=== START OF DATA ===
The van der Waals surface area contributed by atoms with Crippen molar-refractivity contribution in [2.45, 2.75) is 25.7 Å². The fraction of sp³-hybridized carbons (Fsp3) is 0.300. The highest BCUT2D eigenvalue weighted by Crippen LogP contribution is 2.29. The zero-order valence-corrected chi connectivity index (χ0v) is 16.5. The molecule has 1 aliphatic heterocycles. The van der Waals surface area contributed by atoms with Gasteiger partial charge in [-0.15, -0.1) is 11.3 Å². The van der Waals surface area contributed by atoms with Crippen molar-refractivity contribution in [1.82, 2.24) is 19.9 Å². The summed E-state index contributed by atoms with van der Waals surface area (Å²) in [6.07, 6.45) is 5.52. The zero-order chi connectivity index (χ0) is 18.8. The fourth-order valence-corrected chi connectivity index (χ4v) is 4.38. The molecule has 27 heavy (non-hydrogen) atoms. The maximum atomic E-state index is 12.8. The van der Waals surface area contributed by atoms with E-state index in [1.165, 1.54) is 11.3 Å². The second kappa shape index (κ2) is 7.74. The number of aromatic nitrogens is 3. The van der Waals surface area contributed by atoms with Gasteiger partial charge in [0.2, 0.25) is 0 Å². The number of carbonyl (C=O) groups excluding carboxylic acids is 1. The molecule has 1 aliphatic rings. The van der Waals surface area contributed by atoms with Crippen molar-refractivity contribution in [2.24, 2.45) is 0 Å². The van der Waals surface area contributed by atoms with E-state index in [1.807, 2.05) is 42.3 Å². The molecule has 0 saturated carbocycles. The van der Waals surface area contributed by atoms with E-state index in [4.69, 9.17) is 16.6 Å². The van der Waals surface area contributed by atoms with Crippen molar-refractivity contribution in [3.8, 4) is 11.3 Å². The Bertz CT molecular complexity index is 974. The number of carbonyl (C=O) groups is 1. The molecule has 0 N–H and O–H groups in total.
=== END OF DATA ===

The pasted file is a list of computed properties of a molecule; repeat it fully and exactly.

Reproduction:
The van der Waals surface area contributed by atoms with Crippen molar-refractivity contribution in [2.45, 2.75) is 25.7 Å². The fraction of sp³-hybridized carbons (Fsp3) is 0.300. The highest BCUT2D eigenvalue weighted by Crippen LogP contribution is 2.29. The zero-order valence-corrected chi connectivity index (χ0v) is 16.5. The molecule has 1 aliphatic heterocycles. The van der Waals surface area contributed by atoms with Gasteiger partial charge in [-0.15, -0.1) is 11.3 Å². The van der Waals surface area contributed by atoms with Crippen molar-refractivity contribution in [1.82, 2.24) is 19.9 Å². The summed E-state index contributed by atoms with van der Waals surface area (Å²) in [6.07, 6.45) is 5.52. The zero-order chi connectivity index (χ0) is 18.8. The fourth-order valence-corrected chi connectivity index (χ4v) is 4.38. The molecule has 27 heavy (non-hydrogen) atoms. The maximum atomic E-state index is 12.8. The van der Waals surface area contributed by atoms with E-state index in [1.165, 1.54) is 11.3 Å². The second kappa shape index (κ2) is 7.74. The number of aromatic nitrogens is 3. The van der Waals surface area contributed by atoms with Gasteiger partial charge in [0.2, 0.25) is 0 Å². The number of carbonyl (C=O) groups excluding carboxylic acids is 1. The molecule has 1 aliphatic rings. The van der Waals surface area contributed by atoms with Crippen molar-refractivity contribution in [2.24, 2.45) is 0 Å². The van der Waals surface area contributed by atoms with E-state index in [1.807, 2.05) is 42.3 Å². The molecule has 0 saturated carbocycles. The van der Waals surface area contributed by atoms with E-state index in [4.69, 9.17) is 16.6 Å². The van der Waals surface area contributed by atoms with Crippen molar-refractivity contribution in [3.8, 4) is 11.3 Å². The Bertz CT molecular complexity index is 974. The number of carbonyl (C=O) groups is 1. The molecule has 0 N–H and O–H groups in total.